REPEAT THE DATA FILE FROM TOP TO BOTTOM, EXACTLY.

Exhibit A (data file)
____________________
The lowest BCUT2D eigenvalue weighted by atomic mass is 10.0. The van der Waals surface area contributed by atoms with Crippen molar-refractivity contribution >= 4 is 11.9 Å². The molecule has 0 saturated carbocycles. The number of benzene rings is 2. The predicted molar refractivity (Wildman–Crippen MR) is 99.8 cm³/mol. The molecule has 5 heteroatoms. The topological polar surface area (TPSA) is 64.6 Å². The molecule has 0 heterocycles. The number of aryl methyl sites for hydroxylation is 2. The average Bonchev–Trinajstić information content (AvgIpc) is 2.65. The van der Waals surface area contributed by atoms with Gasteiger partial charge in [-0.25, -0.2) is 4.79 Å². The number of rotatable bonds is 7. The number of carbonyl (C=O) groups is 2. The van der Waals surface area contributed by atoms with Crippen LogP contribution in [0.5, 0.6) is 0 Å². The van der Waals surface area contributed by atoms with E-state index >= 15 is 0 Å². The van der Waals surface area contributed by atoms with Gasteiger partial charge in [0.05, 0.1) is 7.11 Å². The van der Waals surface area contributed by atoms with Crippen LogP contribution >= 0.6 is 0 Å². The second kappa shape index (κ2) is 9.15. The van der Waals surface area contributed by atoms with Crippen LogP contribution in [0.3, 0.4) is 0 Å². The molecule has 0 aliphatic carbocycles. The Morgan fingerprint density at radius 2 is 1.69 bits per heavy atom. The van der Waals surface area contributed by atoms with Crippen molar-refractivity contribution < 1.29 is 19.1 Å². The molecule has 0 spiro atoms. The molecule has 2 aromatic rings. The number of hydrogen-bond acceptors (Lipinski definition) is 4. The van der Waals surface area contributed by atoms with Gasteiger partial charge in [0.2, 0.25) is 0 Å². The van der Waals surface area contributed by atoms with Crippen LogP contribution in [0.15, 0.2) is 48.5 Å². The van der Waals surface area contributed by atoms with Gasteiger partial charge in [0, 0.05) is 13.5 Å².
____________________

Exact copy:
The lowest BCUT2D eigenvalue weighted by atomic mass is 10.0. The van der Waals surface area contributed by atoms with Crippen molar-refractivity contribution >= 4 is 11.9 Å². The molecule has 0 saturated carbocycles. The number of benzene rings is 2. The predicted molar refractivity (Wildman–Crippen MR) is 99.8 cm³/mol. The molecule has 5 heteroatoms. The topological polar surface area (TPSA) is 64.6 Å². The molecule has 0 heterocycles. The number of aryl methyl sites for hydroxylation is 2. The average Bonchev–Trinajstić information content (AvgIpc) is 2.65. The van der Waals surface area contributed by atoms with Gasteiger partial charge in [-0.25, -0.2) is 4.79 Å². The number of rotatable bonds is 7. The number of carbonyl (C=O) groups is 2. The van der Waals surface area contributed by atoms with Crippen LogP contribution in [0.5, 0.6) is 0 Å². The van der Waals surface area contributed by atoms with E-state index >= 15 is 0 Å². The van der Waals surface area contributed by atoms with Gasteiger partial charge in [0.05, 0.1) is 7.11 Å². The van der Waals surface area contributed by atoms with Crippen LogP contribution >= 0.6 is 0 Å². The second kappa shape index (κ2) is 9.15. The van der Waals surface area contributed by atoms with Crippen LogP contribution in [0.3, 0.4) is 0 Å². The molecule has 0 aliphatic carbocycles. The Morgan fingerprint density at radius 2 is 1.69 bits per heavy atom. The van der Waals surface area contributed by atoms with Crippen molar-refractivity contribution < 1.29 is 19.1 Å². The molecule has 0 spiro atoms. The molecule has 2 aromatic rings. The number of hydrogen-bond acceptors (Lipinski definition) is 4. The van der Waals surface area contributed by atoms with Gasteiger partial charge in [0.2, 0.25) is 0 Å². The van der Waals surface area contributed by atoms with Crippen LogP contribution in [0.15, 0.2) is 48.5 Å². The van der Waals surface area contributed by atoms with Gasteiger partial charge in [0, 0.05) is 13.5 Å².